May 22 2020 Oh My Veggies 

Two years in a row, I have made my husband Noodles & Company mac & cheese rip-offs for his birthday. Last year, I did Truffle Mac, and this year, I did a vegetarian version of their BBQ Pork Mac & Cheese recipe. I don’t really know how this became a thing for us, but I guess it has. I don’t think anyone can beat us when it comes to nonsensical traditions to mark important occasions, which is okay with us, because mac & cheese is far superior to sappy greeting cards anyway. This item isn’t always on the Noodles & Company menu, but when it was, Chris and I were both intrigued. We wondered if they could sub out the pork for tofu, but neither of us wanted to be that person, so we didn’t ask. For months, I promised him I would try to make a meatless version at home. When tackling this recipe myself, I knew that I couldn’t just use any kind of tofu--it had to be baked! The last thing you want in your mac & cheese are soft cubes of tofu. Baked tofu has a firm, chewy texture because baking in the oven dries it […]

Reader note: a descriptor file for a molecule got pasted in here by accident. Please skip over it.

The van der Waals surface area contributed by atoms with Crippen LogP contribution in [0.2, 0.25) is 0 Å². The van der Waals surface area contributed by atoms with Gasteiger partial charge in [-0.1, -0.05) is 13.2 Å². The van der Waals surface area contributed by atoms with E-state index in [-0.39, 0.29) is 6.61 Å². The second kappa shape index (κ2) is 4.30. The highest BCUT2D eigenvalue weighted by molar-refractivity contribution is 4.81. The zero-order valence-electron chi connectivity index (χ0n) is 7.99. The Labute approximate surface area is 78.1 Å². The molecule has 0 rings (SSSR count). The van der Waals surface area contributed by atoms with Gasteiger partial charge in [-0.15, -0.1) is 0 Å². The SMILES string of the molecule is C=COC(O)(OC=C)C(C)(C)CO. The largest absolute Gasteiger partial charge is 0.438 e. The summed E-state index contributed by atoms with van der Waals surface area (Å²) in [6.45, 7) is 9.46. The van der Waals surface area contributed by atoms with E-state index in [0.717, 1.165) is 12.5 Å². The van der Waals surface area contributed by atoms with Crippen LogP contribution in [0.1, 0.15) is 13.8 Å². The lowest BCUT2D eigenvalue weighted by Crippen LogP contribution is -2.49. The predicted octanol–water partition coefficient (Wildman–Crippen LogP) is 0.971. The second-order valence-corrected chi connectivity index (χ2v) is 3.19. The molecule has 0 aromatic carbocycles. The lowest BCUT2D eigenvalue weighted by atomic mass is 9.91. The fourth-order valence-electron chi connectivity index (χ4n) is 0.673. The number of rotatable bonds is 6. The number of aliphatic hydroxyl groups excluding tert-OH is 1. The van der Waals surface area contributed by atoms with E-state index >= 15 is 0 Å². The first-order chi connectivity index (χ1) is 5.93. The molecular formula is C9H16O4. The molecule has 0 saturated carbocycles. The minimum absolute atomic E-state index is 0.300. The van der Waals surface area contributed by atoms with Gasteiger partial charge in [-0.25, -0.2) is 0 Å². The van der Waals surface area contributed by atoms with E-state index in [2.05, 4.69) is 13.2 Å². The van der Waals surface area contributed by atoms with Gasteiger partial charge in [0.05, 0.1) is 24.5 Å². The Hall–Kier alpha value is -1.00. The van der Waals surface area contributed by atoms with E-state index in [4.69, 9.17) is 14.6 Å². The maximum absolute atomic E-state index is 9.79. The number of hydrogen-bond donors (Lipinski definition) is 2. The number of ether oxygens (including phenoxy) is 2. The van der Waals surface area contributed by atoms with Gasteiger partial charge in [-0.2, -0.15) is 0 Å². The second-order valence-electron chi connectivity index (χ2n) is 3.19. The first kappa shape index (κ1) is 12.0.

Spaghetti LoMein

April 15 2020 Robin Robertson's Global Vegan Kitchen